Continuous Process Improvement might strike you as YABA (Yet Another Business Acronym), but at its heart, it is something much more.
When a technique can help you operate at optimum efficiency, and deliver high-quality products and services, you need to sit up and listen. Let’s take a look at what Continuous Process Improvement is, what it can do, how it can be carried out, and the specific advantages it can offer you.
Continuous Process Improvement is key to making your organization more efficient, innovative, and agile in the long term. But that sounds rather vague, so let’s break it down.
By incorporating changes into your business processes, services, or products continuously, you can make improvements to the way an organization is run. The key is continuity–anyone can make changes to a couple of processes and call it progress, but it takes a shift in your work style to actually effect change. And that’s the core of continuous process improvement, or business process improvement in the context of a for-profit or not-for-profit business.
There’s some disparity with what continuous process improvement should be called. Some sources may refer to continuous process improvement as the ‘continual improvement process’. And there’s some merit to that: continuous process improvement has been considered a meta-process in itself, within business process improvement tools.
There are a number of techniques used to implement a continuous process improvement, some of which are used in conjunction with each other. These are some of the popular choices.
A continuous process improvement technique first used by the famous Toyota Production System (TPS), the 5 whys is a straightforward, cut-through-the-nonsense technique. Just as the name describes, you ask the question “why” 5 times to get to the root of any problem.
The inventor of the technique, Taiichi Ono, says that both the nature of the problem as well as its solution become clear when you ask “why” 5 times. You’ll get closer to the root of the issue as well as its solution with each repetition.
The vehicle will not start. (the problem)
#1 Why? – The battery is dead.
#2 Why? – The alternator is not functioning.
#3 Why? – The alternator belt has broken.
#4 Why? – The alternator belt was well beyond its useful service life and not replaced.
#5 Why? – The vehicle was not maintained according to the recommended service schedule. (root cause)
The 5 Whys are popular in continuous process improvement, and feature in other business process improvement techniques like Kaizen, lean manufacturing, and Six Sigma.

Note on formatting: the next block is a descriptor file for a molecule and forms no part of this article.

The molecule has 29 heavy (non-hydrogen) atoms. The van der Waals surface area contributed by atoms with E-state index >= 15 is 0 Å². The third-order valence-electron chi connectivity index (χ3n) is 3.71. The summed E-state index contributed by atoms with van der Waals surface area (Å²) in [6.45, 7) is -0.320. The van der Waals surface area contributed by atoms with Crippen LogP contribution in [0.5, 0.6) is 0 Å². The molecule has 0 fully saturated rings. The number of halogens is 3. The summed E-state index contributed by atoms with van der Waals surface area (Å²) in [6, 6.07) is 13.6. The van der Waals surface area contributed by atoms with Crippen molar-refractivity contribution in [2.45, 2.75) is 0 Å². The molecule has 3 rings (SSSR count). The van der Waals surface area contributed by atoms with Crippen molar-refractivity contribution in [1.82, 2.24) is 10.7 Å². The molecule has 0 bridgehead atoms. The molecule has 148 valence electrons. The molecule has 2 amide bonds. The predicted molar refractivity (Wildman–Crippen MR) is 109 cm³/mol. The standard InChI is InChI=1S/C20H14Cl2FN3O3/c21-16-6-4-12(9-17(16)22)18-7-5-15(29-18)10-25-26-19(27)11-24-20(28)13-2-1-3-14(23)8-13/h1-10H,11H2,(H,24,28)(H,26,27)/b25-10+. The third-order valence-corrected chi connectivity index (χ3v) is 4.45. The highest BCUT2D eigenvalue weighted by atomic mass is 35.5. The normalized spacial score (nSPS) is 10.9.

What do you do when something is described as the key to Japan’s competitive success? If your answer was “sit up and take notes”, here’s what it is: Kaizen, another continuous improvement technique from TPS. This Japanese word means ‘improvement’.
Say there’s a hitch in the TPS production line. All line personnel are expected to stop everything they’re doing, and, along with their supervisor, suggest a solution. This initiates a kaizen cycle.
The Kaizen Cycle, also called the PDCA or Deming Wheel, is the quintessential continuous process improvement technique. The Plan stage identifies issues, problems or opportunities to improve in a process/product. This is the most important stage, and can take up to 50% of the entire PDCA cycle.
This technique falls under the Six-Sigma approach mentioned earlier. This methodology is an abbreviation of ‘Define, Measure, Analyze, Improve, and Control’, a way to ensure that changes are measurable and repeatable.
When you implement a continual improvement process, you do more than improve a process.
Take the case of a company like Bosch. Ehrtfried Baeumel, leader of business excellence at Bosch Bamberg GmbH–and a dedicated evangelist on continuous improvement and business excellence matters–elaborates: “Once everyone knows, understands, and accepts the strategy as well as the targets they’ve received, they will work on them with commitment and enthusiasm, and – most importantly – pull together in the same direction towards a vision.”
That’s no empty statement: A Continual Improvement Process has helped the brand maintain jobs and increase customer satisfaction by 15 percent, up to an incredible 97 per cent-satisfaction rating. Baaumel’s Bamberg plant was recognized as a double prize winner in 2011, and again as a double prize winner and the overall winner of the European Foundation for Quality Management (EFQM) Excellence Award in 2012.
With continuous process improvement, you ensure that your business becomes measurably more efficient and productive. Solutions like KiSSFLOW help you keep your Business Process Improvement on track–you can develop your own apps to make, and keep track of, improvements to processes.